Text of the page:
The Simple 7 ETF Portfolio for Canadian Retirees.

It’s a question that I am asked with regularity. Readers will email or comment on articles “all of this ETF stuff is great, but how do I set this up for retirement?” Robb Engen of Boomer and Echo will, uh well, ‘echo’ that sentiment.

And it’s true, if you google creating a retirement portfolio with ETFs you get digital crickets. There’s not much out there in the blogosphere or on the sites of the major financial institutions. Articles that have headlines that suggest they are about to give some ideas on building an ETF portfolio for retirement usually stop short or discuss creating wealth for retirement.

So hey, I’ll give it a go. I’ve put in way too many thousands of hours studying asset allocation and retirement and retirement funding models. My sister who is a wonderfully dedicated primary school teacher ‘observes’ that I am a ‘hyperfixator’ or at least that I suffer from hyperfixation. Got kids? You might see some of that hyperfixation when they fire up that Xbox. Hey, as a Microsoft MSFT shareholder it’s my duty to disclose and provide you the link to the Xbox site. Hyper fixate away, kids.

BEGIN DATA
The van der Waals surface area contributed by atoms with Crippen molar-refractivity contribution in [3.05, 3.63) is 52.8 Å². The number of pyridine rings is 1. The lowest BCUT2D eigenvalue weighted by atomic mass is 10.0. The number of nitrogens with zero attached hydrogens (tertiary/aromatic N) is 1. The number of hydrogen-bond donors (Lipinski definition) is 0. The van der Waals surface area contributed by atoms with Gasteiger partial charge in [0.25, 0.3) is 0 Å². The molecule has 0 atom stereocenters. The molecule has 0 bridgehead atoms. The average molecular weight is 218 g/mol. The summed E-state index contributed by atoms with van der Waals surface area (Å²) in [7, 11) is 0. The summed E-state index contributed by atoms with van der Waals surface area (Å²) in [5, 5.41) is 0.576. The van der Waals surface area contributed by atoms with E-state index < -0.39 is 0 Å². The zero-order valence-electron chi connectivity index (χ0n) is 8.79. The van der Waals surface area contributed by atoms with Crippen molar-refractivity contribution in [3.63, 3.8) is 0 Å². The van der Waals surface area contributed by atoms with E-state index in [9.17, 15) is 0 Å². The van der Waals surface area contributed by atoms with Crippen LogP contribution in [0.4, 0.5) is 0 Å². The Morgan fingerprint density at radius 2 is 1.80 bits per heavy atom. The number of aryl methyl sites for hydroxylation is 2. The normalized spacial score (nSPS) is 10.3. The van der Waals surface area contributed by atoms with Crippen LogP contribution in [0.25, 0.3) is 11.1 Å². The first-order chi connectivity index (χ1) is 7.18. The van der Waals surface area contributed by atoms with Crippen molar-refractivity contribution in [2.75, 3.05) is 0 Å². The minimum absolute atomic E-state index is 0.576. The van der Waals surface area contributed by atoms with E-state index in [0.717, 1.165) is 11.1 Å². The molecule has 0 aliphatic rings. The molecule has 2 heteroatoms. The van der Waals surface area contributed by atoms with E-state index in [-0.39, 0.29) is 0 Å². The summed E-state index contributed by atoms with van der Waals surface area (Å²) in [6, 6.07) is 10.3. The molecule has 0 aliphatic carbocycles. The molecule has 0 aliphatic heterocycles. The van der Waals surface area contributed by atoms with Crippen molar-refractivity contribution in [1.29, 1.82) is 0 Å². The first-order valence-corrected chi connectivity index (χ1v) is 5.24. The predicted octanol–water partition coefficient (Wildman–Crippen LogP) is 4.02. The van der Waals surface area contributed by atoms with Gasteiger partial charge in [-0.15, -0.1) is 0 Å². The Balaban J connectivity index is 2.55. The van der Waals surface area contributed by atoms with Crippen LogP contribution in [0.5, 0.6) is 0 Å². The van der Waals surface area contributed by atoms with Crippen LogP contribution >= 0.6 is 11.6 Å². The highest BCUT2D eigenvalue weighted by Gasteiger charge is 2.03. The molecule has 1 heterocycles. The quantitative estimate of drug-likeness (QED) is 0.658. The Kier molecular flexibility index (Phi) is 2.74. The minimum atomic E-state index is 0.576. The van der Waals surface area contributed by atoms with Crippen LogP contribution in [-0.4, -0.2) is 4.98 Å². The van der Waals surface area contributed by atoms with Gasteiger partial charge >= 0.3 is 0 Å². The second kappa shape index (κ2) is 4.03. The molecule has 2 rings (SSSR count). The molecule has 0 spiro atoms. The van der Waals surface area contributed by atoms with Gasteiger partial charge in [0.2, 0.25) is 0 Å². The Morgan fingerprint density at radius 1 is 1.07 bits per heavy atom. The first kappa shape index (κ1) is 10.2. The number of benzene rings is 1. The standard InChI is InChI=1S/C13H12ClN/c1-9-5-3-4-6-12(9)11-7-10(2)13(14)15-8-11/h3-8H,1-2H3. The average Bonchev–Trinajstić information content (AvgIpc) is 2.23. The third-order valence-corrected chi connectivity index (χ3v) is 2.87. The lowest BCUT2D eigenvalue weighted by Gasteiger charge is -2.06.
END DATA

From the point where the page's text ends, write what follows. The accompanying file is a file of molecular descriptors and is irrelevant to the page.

Is this investment advice? Well not really. 

Of course, nothing on this site is concrete advice. Use the information and ideas to form and shape your own opinion. If you’re a self-directed investor you should know what you’re doing. You should understand your personal tax situation. You should understand currency conversion charges and withholding taxes. You should know what goes where with respect to RRSP vs TFSA vs non registered amounts and accounts. You should know the most optimal order on how to harvest your assets with respect to account types. You should know when to take CPP and OAS. You should know how much you can comfortably spend each year. You should understand estate planning, hold the proper insurance and know how to set up your beneficiaries.